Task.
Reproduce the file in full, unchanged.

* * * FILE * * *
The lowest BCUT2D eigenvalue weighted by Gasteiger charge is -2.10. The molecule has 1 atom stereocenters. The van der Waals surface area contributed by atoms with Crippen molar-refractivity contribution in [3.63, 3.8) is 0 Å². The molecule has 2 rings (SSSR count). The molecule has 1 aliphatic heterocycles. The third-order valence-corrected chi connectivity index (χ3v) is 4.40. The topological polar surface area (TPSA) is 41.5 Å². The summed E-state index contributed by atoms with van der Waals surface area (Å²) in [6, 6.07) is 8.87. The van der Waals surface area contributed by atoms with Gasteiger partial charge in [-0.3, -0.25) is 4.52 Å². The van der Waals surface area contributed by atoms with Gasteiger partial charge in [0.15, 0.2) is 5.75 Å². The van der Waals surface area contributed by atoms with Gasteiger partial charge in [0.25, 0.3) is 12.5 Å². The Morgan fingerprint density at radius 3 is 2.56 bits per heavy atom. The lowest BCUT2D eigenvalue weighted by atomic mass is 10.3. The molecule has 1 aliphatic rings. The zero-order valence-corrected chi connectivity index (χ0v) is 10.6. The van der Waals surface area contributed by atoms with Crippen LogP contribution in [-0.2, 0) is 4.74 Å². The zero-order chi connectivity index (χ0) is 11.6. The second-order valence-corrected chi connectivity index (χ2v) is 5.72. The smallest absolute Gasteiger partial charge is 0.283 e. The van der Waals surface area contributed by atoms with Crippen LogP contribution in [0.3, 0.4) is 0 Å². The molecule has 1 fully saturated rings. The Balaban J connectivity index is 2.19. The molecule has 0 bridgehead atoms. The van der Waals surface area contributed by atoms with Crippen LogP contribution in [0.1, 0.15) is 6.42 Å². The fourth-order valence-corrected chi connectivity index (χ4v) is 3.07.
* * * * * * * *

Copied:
The lowest BCUT2D eigenvalue weighted by Gasteiger charge is -2.10. The molecule has 1 atom stereocenters. The van der Waals surface area contributed by atoms with Crippen molar-refractivity contribution in [3.63, 3.8) is 0 Å². The molecule has 2 rings (SSSR count). The molecule has 1 aliphatic heterocycles. The third-order valence-corrected chi connectivity index (χ3v) is 4.40. The topological polar surface area (TPSA) is 41.5 Å². The summed E-state index contributed by atoms with van der Waals surface area (Å²) in [6, 6.07) is 8.87. The van der Waals surface area contributed by atoms with Gasteiger partial charge in [-0.3, -0.25) is 4.52 Å². The van der Waals surface area contributed by atoms with Gasteiger partial charge in [0.15, 0.2) is 5.75 Å². The van der Waals surface area contributed by atoms with Gasteiger partial charge in [0.25, 0.3) is 12.5 Å². The Morgan fingerprint density at radius 3 is 2.56 bits per heavy atom. The lowest BCUT2D eigenvalue weighted by atomic mass is 10.3. The molecule has 1 aliphatic rings. The zero-order valence-corrected chi connectivity index (χ0v) is 10.6. The van der Waals surface area contributed by atoms with Crippen LogP contribution in [-0.2, 0) is 4.74 Å². The zero-order chi connectivity index (χ0) is 11.6. The second-order valence-corrected chi connectivity index (χ2v) is 5.72. The smallest absolute Gasteiger partial charge is 0.283 e. The van der Waals surface area contributed by atoms with Crippen LogP contribution in [0.3, 0.4) is 0 Å². The molecule has 1 fully saturated rings. The Balaban J connectivity index is 2.19. The molecule has 0 bridgehead atoms. The van der Waals surface area contributed by atoms with Crippen LogP contribution in [0.1, 0.15) is 6.42 Å². The fourth-order valence-corrected chi connectivity index (χ4v) is 3.07.